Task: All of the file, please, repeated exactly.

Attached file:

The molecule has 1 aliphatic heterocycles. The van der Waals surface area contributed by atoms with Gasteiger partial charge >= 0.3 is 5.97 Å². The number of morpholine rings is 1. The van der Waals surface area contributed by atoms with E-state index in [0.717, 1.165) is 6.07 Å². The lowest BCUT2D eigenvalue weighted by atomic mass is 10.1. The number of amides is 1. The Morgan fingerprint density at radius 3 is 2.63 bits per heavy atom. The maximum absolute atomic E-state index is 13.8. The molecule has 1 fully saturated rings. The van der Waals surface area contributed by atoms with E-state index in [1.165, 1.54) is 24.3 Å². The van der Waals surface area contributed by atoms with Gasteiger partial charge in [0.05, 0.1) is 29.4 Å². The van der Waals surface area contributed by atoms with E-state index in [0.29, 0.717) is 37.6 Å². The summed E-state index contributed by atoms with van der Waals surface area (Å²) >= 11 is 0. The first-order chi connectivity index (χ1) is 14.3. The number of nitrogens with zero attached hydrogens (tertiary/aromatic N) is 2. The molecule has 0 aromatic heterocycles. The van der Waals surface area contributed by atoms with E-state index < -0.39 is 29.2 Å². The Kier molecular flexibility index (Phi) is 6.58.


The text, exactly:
The molecule has 1 aliphatic heterocycles. The van der Waals surface area contributed by atoms with Gasteiger partial charge >= 0.3 is 5.97 Å². The number of morpholine rings is 1. The van der Waals surface area contributed by atoms with E-state index in [0.717, 1.165) is 6.07 Å². The lowest BCUT2D eigenvalue weighted by atomic mass is 10.1. The number of amides is 1. The Morgan fingerprint density at radius 3 is 2.63 bits per heavy atom. The maximum absolute atomic E-state index is 13.8. The molecule has 1 fully saturated rings. The van der Waals surface area contributed by atoms with E-state index in [1.165, 1.54) is 24.3 Å². The van der Waals surface area contributed by atoms with Gasteiger partial charge in [0.05, 0.1) is 29.4 Å². The van der Waals surface area contributed by atoms with E-state index in [0.29, 0.717) is 37.6 Å². The summed E-state index contributed by atoms with van der Waals surface area (Å²) >= 11 is 0. The first-order chi connectivity index (χ1) is 14.3. The number of nitrogens with zero attached hydrogens (tertiary/aromatic N) is 2. The molecule has 0 aromatic heterocycles. The van der Waals surface area contributed by atoms with E-state index < -0.39 is 29.2 Å². The Kier molecular flexibility index (Phi) is 6.58.